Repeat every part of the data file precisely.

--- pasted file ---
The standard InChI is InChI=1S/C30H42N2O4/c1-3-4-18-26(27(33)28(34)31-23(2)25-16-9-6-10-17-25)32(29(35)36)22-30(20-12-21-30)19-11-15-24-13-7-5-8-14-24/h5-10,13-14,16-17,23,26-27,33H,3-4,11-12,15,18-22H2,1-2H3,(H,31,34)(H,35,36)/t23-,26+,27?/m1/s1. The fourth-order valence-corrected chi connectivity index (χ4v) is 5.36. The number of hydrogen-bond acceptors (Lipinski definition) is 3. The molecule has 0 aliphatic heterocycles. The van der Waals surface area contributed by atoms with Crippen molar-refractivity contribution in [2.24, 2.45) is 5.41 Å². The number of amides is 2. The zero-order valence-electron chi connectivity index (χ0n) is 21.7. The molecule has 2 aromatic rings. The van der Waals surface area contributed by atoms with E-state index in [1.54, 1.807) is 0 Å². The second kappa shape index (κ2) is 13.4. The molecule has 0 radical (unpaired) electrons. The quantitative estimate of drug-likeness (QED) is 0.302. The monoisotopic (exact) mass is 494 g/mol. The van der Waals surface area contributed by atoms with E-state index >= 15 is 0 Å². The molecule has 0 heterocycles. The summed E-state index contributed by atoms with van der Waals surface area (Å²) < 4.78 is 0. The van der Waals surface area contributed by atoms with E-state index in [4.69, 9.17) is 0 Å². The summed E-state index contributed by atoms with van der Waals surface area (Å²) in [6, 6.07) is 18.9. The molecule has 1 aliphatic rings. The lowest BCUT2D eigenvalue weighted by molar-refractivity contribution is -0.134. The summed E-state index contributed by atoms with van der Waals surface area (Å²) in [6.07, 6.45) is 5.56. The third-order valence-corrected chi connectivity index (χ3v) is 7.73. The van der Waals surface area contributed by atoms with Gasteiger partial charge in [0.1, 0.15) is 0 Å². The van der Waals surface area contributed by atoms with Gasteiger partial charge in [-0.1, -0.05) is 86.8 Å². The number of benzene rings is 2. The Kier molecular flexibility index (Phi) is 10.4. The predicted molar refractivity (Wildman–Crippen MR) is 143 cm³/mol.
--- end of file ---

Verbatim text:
The standard InChI is InChI=1S/C30H42N2O4/c1-3-4-18-26(27(33)28(34)31-23(2)25-16-9-6-10-17-25)32(29(35)36)22-30(20-12-21-30)19-11-15-24-13-7-5-8-14-24/h5-10,13-14,16-17,23,26-27,33H,3-4,11-12,15,18-22H2,1-2H3,(H,31,34)(H,35,36)/t23-,26+,27?/m1/s1. The fourth-order valence-corrected chi connectivity index (χ4v) is 5.36. The number of hydrogen-bond acceptors (Lipinski definition) is 3. The molecule has 0 aliphatic heterocycles. The van der Waals surface area contributed by atoms with Crippen molar-refractivity contribution in [2.24, 2.45) is 5.41 Å². The number of amides is 2. The zero-order valence-electron chi connectivity index (χ0n) is 21.7. The molecule has 2 aromatic rings. The van der Waals surface area contributed by atoms with E-state index in [1.54, 1.807) is 0 Å². The second kappa shape index (κ2) is 13.4. The molecule has 0 radical (unpaired) electrons. The quantitative estimate of drug-likeness (QED) is 0.302. The monoisotopic (exact) mass is 494 g/mol. The van der Waals surface area contributed by atoms with E-state index >= 15 is 0 Å². The molecule has 0 heterocycles. The summed E-state index contributed by atoms with van der Waals surface area (Å²) < 4.78 is 0. The van der Waals surface area contributed by atoms with E-state index in [4.69, 9.17) is 0 Å². The summed E-state index contributed by atoms with van der Waals surface area (Å²) in [6, 6.07) is 18.9. The molecule has 1 aliphatic rings. The lowest BCUT2D eigenvalue weighted by molar-refractivity contribution is -0.134. The summed E-state index contributed by atoms with van der Waals surface area (Å²) in [6.07, 6.45) is 5.56. The third-order valence-corrected chi connectivity index (χ3v) is 7.73. The van der Waals surface area contributed by atoms with Gasteiger partial charge in [0.1, 0.15) is 0 Å². The van der Waals surface area contributed by atoms with Gasteiger partial charge in [-0.1, -0.05) is 86.8 Å². The number of benzene rings is 2. The Kier molecular flexibility index (Phi) is 10.4. The predicted molar refractivity (Wildman–Crippen MR) is 143 cm³/mol.